Tuesday, January 25, 2011

Pneumonia, Aspiration



Aspiration, ie, the act of taking foreign material into the lungs, can cause a number of syndromes determined by the quantity and nature of the aspirated material, the frequency of aspiration, and the host factors that predispose the patient to aspiration and modify the response. Three types of material cause 3 different pneumonic syndromes. Aspiration of gastric acid causes chemical pneumonia (CP). Aspiration of bacteria from oral and pharyngeal areas causes bacterial pneumonia (BP). Aspiration of oil, eg, mineral oil or vegetable oil, causes exogenous lipoid pneumonia, a rare form of pneumonia. In addition, aspiration of a foreign body may cause an acute respiratory emergency and, in some cases, may predispose the patient to bacterial pneumonia.

Aspiration pneumonia, according to common usage, includes both CP and BP, although the pathophysiology, clinical presentation, treatment, and complications of CP and BP are different.

Note the image below.

Aspiration pneumonia. An 84-year-old man in gener...

Aspiration pneumonia. An 84-year-old man in generally good health had fever and cough. Posteroanterior radiograph demonstrates a left lower lobe opacity.

Aspiration pneumonia. An 84-year-old man in gener...

Aspiration pneumonia. An 84-year-old man in generally good health had fever and cough. Posteroanterior radiograph demonstrates a left lower lobe opacity.


Aspiration of small amounts of material from the buccal cavity, particularly during sleep, is not an uncommon event. No disease ensues in healthy persons because the aspirated material is cleared by mucociliary action and alveolar macrophages. The nature of the aspirated material, volume of the aspirated material, and state of the host defenses are 3 important determinants of aspiration pneumonia.

CP, also known as Mendelson syndrome, is due to the parenchymal inflammatory reaction caused by a large volume of gastric contents independent of infection. If the pH of the aspirated fluid is less than 2.5 and the volume of aspirate is greater than 0.3 mL/kg of body weight (20-25 mL in adults), it has a greater potential for causing CP. The initial chemical burn is followed by an inflammatory cellular reaction fueled by the release of potent cytokines, particularly tumor necrosis factor–alpha and interleukin-8.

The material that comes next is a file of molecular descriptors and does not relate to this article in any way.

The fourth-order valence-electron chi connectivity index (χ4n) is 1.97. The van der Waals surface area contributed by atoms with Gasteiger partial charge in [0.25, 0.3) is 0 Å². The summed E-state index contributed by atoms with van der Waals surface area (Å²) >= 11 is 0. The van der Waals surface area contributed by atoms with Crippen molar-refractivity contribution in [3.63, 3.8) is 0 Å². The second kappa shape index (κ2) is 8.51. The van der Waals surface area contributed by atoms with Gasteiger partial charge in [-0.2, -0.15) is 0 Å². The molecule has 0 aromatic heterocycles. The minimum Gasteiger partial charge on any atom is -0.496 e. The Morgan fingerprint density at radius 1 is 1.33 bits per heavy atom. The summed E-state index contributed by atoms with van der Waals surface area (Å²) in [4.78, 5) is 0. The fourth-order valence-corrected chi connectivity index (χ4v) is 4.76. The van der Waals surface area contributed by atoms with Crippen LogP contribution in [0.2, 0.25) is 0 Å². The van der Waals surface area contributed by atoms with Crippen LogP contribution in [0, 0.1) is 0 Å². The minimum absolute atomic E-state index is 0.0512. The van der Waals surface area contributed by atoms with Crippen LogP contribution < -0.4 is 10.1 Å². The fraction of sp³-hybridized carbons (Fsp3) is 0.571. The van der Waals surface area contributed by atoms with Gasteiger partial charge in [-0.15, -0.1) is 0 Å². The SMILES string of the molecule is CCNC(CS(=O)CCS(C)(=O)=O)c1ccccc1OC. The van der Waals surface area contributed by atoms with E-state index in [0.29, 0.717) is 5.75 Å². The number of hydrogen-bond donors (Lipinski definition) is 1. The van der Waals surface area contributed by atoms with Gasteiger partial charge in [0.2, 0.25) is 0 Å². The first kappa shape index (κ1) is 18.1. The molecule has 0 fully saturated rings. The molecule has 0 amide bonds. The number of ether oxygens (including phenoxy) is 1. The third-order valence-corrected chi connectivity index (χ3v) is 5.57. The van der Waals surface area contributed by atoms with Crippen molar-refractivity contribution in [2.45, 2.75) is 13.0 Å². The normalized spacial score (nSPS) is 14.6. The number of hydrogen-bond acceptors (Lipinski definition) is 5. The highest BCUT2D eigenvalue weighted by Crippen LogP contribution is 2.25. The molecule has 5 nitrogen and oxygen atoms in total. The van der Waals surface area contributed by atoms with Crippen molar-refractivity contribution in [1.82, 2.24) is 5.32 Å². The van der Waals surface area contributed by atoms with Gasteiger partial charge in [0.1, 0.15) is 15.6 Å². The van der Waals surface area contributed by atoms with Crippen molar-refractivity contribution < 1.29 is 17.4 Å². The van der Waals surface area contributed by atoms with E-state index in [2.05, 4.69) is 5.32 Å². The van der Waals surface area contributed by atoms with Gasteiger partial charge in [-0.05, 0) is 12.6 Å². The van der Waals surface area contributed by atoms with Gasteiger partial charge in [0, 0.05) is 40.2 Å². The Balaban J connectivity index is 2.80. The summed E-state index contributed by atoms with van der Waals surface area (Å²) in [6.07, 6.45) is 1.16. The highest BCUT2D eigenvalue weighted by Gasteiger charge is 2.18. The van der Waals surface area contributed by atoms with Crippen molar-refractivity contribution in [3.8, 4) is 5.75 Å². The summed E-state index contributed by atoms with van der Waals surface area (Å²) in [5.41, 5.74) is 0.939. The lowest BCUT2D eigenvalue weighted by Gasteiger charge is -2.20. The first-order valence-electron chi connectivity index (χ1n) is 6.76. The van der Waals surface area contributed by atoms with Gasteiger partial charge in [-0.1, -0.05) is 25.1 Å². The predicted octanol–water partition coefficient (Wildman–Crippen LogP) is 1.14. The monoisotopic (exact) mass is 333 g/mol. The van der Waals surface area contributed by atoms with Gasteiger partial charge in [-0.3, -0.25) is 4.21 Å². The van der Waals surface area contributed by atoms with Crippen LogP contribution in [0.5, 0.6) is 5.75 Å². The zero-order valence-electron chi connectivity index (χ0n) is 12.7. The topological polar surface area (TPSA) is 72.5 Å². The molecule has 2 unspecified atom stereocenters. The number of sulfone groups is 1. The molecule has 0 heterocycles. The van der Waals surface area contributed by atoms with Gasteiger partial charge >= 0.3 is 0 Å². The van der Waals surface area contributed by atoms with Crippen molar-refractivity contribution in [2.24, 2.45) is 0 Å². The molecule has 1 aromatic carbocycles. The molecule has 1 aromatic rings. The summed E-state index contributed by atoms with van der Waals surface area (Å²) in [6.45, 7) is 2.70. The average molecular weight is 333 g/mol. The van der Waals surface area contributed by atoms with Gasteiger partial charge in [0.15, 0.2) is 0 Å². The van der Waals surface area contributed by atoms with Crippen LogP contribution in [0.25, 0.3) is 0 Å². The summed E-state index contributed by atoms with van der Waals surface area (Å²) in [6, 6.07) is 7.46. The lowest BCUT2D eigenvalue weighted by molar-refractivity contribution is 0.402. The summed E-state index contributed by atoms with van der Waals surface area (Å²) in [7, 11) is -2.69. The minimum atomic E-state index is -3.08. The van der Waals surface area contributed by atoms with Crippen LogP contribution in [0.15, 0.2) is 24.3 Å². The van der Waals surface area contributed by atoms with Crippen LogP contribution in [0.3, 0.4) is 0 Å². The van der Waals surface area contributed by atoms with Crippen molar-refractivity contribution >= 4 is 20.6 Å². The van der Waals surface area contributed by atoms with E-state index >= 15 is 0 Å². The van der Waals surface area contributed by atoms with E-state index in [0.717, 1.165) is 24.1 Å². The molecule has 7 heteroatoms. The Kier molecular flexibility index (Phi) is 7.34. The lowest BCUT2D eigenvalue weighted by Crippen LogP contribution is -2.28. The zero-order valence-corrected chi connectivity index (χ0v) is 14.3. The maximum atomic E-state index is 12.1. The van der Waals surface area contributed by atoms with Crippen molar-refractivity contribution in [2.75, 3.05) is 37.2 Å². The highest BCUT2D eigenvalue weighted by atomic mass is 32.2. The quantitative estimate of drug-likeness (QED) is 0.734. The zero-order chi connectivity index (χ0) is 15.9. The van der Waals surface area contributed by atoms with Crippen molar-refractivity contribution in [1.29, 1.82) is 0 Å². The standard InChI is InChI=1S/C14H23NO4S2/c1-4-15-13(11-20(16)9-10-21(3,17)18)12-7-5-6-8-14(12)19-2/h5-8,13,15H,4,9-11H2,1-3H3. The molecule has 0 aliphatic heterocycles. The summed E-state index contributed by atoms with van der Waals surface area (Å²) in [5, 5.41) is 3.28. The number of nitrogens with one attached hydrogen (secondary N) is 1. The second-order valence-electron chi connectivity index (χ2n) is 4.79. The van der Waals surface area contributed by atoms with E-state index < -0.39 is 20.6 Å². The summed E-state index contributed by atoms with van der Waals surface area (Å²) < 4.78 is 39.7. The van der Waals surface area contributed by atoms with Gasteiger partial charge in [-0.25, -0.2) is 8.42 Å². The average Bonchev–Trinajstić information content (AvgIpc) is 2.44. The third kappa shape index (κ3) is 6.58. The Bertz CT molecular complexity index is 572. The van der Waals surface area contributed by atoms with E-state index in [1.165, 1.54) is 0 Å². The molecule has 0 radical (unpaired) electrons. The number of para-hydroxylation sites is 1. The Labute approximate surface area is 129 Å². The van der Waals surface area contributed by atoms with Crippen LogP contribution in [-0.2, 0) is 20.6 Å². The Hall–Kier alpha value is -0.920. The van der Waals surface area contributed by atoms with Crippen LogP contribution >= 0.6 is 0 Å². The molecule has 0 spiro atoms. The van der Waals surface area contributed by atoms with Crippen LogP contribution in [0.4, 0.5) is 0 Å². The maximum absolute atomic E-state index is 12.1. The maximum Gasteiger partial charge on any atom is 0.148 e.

BP caused by aspiration can occur in the community or in the hospital (ie, nosocomial). In both situations, anaerobic organisms alone or in combination with aerobic and/or microaerophilic organisms play a role. In anaerobic pneumonia, the pathogenesis is related to the large volume of aspirated anaerobes (eg, as in persons with periodontal disease) and to host factors (eg, as in alcoholism) that suppress cough, mucociliary clearance, and phagocytic efficiency.

Nosocomial BP caused by aspiration is common, and the major pathogens involved are hospital-acquired florae through oropharyngeal colonization (eg, enteric gram-negative bacteria, staphylococci). Selection and colonization of gram-negative organisms in the oropharynx, sedation, and intubation of the patient's airways are important pathogenetic factors in nosocomial pneumonia.


United States

A reliable estimate of incidence of CP is not available. BP caused by aspiration is reported to cause 5-15% of community-acquired pneumonia (CAP) cases. Nosocomial BP is the second most likely cause of nosocomial infections, second only to urinary tract infection, and is the leading cause of death from hospital-acquired infections.


In Mendelson's original series in 1946, Mendelson described 61 obstetric patients who aspirated gastric acid during anesthesia, all of whom had a complete clinical recovery within 24-36 hours.1 In subsequent studies, which have included older sicker patients, CP has a reported mortality rate of 30-62% because CP often leads to acute respiratory distress syndrome (ARDS).